One kitchen cabinet style that has stood the test of time is the Shaker Kitchen. These understated cabinets modestly conceal their excellent design and craftsmanship. Because of its naive simplicity, you can find Shaker style in modern, traditional, high-end and budget kitchens alike. Its inception is a story of honesty of materials, traditional joinery, and good intentions.
The United Society of Believers in Christ’s Second Appearance, commonly known as the Shakers, was a religious sect founded in England in 1783. The group fled to the Americas after religious persecution.
They built their faith on equality of the sexes and races, pacifism and communal ownership of property. They also practised celibacy, and it was this abstinence that led to the ultimate demise of the group’s numbers. There are only two members of the group remaining today in Sabbathday Lake Shaker Village, Maine.
The Shakers believed that it was a form of meditative prayer when you created something with intention. They also believed that unnecessary adornment was self-indulgent and therefore a sin.
This resulted in an architectural and design style that was without decorations but with incredibly beautiful joinery details and precision. The items were minimalist and were made exclusively for their intended purpose, with beauty rests in utility being an important guideline.
This practical outlook allowed the Shakers to invent a few things that we are still finding very useful today: the spring-loaded clothes-peg and flat-faced broom being a couple of great examples.
Another Shaker invention that is still popular today is the peg rail: a piece of wood with pegs that was installed around the perimeter of a room to allow for clothes, cloths and light furniture items to be hung out of the way.
The Shakers often wanted to move their furniture out of the way for other activities like dancing. For this reason, they preferred light-weight furniture, making tapered and turned legs a characteristic of the style.
The Shakers traditionally used cheaper woods like fruit tree or pine to make their furniture, resulting in the quintessential light-wood look of the style.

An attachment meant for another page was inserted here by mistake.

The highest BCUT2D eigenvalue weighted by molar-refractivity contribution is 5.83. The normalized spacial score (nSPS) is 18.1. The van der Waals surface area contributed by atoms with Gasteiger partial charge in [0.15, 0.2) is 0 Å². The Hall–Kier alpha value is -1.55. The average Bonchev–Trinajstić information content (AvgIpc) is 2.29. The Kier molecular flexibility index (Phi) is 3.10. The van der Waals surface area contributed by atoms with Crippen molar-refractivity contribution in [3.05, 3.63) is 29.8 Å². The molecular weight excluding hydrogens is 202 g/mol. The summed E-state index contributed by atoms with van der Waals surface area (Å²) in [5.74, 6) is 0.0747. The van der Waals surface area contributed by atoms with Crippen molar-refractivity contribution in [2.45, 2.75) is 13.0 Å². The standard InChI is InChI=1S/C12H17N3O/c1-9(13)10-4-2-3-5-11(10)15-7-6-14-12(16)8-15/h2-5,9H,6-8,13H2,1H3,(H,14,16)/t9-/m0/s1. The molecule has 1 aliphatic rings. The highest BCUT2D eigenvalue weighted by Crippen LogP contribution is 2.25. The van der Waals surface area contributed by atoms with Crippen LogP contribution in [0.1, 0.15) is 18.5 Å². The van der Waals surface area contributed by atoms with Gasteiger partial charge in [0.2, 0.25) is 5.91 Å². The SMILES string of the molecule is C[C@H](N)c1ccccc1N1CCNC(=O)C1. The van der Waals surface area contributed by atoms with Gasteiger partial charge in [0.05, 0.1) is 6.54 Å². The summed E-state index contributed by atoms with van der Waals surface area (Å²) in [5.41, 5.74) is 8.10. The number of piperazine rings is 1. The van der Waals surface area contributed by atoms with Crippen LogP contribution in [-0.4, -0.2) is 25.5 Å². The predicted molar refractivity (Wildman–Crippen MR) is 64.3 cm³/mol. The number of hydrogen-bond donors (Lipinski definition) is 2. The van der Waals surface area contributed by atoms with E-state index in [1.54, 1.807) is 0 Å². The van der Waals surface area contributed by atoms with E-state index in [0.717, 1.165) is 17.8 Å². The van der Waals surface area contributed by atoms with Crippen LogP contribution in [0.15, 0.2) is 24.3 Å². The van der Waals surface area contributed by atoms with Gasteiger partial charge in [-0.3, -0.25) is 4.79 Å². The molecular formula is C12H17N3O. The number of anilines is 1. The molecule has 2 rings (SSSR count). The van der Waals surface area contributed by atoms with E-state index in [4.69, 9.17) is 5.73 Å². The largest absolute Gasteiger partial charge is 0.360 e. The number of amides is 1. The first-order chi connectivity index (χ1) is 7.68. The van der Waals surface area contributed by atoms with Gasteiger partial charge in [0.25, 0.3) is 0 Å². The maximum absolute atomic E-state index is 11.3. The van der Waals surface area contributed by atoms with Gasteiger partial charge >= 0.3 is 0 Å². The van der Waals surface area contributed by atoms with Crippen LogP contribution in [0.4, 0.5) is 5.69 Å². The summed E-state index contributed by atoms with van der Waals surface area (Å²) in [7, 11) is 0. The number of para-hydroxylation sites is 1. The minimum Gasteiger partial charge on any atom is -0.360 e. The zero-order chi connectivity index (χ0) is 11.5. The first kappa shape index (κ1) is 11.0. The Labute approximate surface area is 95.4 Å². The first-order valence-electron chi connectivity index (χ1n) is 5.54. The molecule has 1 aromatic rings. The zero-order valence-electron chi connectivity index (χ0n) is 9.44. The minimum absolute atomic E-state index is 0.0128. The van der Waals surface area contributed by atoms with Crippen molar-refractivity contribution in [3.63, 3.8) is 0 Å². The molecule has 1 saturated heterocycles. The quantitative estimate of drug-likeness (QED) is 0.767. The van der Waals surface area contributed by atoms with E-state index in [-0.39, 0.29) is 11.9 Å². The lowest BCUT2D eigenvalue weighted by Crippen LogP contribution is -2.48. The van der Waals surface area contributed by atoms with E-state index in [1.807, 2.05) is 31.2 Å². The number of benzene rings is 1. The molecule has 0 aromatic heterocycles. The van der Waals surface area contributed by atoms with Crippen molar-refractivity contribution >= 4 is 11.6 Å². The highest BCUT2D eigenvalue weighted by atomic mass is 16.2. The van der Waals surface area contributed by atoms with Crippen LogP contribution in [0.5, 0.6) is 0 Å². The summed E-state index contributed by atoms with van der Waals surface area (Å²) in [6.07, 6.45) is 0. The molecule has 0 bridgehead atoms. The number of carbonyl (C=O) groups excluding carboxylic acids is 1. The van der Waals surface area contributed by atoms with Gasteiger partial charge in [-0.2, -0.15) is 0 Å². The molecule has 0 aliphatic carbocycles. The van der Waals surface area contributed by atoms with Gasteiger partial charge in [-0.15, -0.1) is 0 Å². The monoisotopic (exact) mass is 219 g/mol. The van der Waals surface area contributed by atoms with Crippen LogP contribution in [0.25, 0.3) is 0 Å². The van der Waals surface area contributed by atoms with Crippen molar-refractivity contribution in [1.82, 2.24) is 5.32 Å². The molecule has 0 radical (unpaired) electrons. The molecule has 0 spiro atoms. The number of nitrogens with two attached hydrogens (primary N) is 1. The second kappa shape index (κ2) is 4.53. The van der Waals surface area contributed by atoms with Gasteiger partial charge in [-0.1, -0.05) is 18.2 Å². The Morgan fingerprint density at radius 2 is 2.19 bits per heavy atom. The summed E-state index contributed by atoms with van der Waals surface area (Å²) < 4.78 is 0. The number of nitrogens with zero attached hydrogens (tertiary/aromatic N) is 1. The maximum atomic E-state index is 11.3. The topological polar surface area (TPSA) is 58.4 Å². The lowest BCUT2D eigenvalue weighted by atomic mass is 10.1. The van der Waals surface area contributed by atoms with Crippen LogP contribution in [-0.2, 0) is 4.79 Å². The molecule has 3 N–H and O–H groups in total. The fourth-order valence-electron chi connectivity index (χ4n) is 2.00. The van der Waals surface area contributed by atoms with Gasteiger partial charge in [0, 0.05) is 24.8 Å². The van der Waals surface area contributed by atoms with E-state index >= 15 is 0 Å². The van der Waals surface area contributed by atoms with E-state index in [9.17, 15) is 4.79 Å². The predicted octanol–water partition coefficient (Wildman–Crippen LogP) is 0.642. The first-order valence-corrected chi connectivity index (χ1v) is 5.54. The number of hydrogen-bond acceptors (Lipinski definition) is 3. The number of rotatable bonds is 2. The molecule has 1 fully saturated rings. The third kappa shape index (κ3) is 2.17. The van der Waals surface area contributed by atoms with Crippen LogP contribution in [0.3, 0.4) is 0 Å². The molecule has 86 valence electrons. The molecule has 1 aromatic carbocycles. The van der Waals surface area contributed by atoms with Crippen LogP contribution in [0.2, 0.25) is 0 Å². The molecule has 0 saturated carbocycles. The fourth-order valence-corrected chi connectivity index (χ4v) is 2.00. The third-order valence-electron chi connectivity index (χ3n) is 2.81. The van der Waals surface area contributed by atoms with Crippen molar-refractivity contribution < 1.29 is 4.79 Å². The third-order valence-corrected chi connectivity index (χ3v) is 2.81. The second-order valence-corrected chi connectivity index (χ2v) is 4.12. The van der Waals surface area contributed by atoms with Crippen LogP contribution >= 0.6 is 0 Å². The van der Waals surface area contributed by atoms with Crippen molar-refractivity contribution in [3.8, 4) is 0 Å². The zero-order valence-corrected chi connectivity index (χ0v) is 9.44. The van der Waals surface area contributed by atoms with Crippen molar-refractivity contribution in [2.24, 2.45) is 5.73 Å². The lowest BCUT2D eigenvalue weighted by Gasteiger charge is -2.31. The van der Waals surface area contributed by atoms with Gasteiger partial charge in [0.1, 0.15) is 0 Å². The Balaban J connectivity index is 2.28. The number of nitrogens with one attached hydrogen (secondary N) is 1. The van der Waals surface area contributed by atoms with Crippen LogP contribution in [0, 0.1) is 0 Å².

The cabinet fronts are without adornment, consisting only of the four wide frame pieces with a flat panel in the middle. The frame is constructed with traditional dovetail joins that hark back to its humble origins. While the original kitchen doors would have been treated with oil only to retain its natural look, modern Shaker kitchens are also painted.
Metal pulls would have attracted too much attention and be seen as elaborate, so the pulls and handles of cabinets were made from the same wood species as the rest of the item.
Finishing your Shaker Kitchen
The simple lines of the cabinetry mean that it can easily compliment any style of kitchen. Here are some ideas for finishing your Shaker-style kitchen.
Add Some Deep Colour
While traditionally a Shaker kitchen was unpainted, you can bring your kitchen into the 21st century with some deep, bold colour. Finish your cabinets in black, navy or chocolate brown for a dramatic and modern room. Add some warmth and contrast with light wood, wicker, and brass.
Keep Things Natural
Honour the original principles of the style by keeping your cabinets in natural wood like maple, pine, cherry or walnut. If you prefer painted cabinets, then choose solid wood tops for a beautiful country-style kitchen.
Minimalist & Modern
Even though it’s a very traditional style, Shaker cabinets are equally at home in a modern kitchen. Wrap-around solid surface countertops are a sleek way to add a modern touch to your kitchen. You can also paint the upper cabinets in a different shade to contrast with lower cabinets for a contemporary two-tone look.
Open shelving with both useful and decorative items on display is a great way to add some interest and colour to your kitchen. Choose items in natural materials like ceramics and copper to compliment the style. A utilitarian butcher’s rack is another great way to display often-used items.
We’d love to help you create your Shaker kitchen. Contact our consultants or visit one of our showrooms to chat with us about your perfect kitchen.